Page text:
When Katrina Parrott launched her League City-based business five years ago, she wanted to set the world of emoji on its ear. Parrott and her daughter, Katie, then a college student, worked together to create emojis — faces and symbols expressing a range of emotions that can be attached to electronic messages — that represented an entire world of faces.
“We created the idea of applying five skin tones to those faces,” Parrott said. iDiversicons, a catalogue of emojis, drawn by illustrator Jeanetta Queen, stood to revolutionize the blossoming world of computer-based emojis.
And it did.
But when computer giants Apple and Google began applying the five skin tones — light beige to dark brown with golden tones in the middle — to their existing emojis, Parrott’s sales plummeted, she said.
“The idea was ours,” she said, pointing to a diagram labeled “Applying Color Theory to the World of Emoji.” She shared her ideas with Apple and others and is proud that the computer world has embraced a more diverse world of emoji than existed when iDiversicons was first launched, she said.
Initially, Parrott hoped that Apple would license iDiversicons’ emojis, providing funds to develop and expand her product, but the company didn’t, choosing instead to diversify its own.
Parrott settled for a spot in the Apple Store and in the Google Play Store, selling her emoji keyboard app at $1.99 per download to computer users who want more sophisticated images, specifically designed to represent the vast diversity of human faces and skin tones.
“We’re trying to keep it fresh,” Parrott said. “We continue to keep making it the best it can be.”
Parrott has grown the inventory of emoji on her keyboard, introducing gender-neutral characters, biracial couples and mixed-race families, gender variations, stylized hair and gestures that offer users new ways to express themselves. She has also added animated gifs, including celebrity athletes uttering catch-phrases and political figures gesturing in familiar ways. The fist bump is available on iDiversicons in a variety of mixed skin tones.
In 2015, iDiversicons partnered with disability rights leader Greg Smith, a wheelchair-bound strength trainer, to create a disability pride emoji that has multiplied into a variety of images depicting disabled people doing unexpected things: a one-armed surfing woman, for example, and a track star with one prosthetic leg.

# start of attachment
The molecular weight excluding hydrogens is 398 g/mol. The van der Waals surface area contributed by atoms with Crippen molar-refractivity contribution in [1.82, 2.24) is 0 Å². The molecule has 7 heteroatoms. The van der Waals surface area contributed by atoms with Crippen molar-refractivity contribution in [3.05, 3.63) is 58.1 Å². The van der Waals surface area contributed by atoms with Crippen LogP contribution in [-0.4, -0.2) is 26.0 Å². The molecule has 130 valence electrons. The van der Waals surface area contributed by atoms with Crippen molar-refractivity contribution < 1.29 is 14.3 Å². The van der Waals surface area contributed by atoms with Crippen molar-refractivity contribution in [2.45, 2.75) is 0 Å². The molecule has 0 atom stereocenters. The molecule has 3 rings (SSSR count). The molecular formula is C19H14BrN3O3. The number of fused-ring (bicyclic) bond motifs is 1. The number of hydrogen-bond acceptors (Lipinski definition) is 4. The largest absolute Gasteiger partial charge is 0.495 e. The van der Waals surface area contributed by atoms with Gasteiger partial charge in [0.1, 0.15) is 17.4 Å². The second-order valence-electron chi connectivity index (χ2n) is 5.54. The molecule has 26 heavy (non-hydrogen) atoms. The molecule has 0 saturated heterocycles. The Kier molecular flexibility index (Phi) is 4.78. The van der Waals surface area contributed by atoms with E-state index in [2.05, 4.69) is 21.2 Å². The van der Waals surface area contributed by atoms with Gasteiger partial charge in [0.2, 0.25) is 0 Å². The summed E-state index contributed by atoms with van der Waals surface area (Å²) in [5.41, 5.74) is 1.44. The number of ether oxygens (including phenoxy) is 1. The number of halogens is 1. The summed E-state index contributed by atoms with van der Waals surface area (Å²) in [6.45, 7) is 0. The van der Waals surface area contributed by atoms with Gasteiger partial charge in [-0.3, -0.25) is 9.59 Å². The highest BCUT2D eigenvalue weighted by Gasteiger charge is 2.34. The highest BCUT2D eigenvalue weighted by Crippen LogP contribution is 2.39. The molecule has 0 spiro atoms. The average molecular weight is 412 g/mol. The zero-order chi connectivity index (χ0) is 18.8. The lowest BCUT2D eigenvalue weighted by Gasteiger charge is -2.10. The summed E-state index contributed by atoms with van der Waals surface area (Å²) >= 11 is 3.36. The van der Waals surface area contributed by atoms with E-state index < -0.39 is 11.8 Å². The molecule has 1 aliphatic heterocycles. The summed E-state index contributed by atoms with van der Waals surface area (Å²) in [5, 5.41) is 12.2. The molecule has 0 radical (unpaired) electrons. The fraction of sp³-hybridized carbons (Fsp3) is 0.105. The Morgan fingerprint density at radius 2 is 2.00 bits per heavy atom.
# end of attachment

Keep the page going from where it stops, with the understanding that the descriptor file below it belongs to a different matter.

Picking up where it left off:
Scrolling through the iDiversicons emoji selection this holiday season, users can find a Black Santa, depicted next to a White Santa.
Parrott’s work as a native app developer, over the five years since she launched iDiversicons, has been featured in PC World magazine, Seventeen, Texas Monthly and numerous other publications as computer users have become accustomed to a more diverse selection of emoji to choose from.
Parrott continues working on getting the patent for the five skin tones approved, supporting her claim to the concept.
“Recognition means a lot,” she said.
She also stands by the quality of iDiversicons’ emoji collection, carefully crafted to include details often overlooked, she said.
“It’s more than just painting the skin tone on existing emojis,” she said.
To illustrate, she produced a promotional video comparing Apple’s standard keyboard emoji representations of various characters and posting iDiversicon’s various and more detailed representations next to them.
Competitive, ambitious and proud of her product, Parrott’s enthusiasm has not diminished despite not capturing profits, at least not yet.
In January, Apple is starting a program to help female app developers, and Parrott intends to apply, she said.
“What gives me pleasure is that I came up with something that others have adopted,” she said. “Now, I just need to monetize and keep growing it.”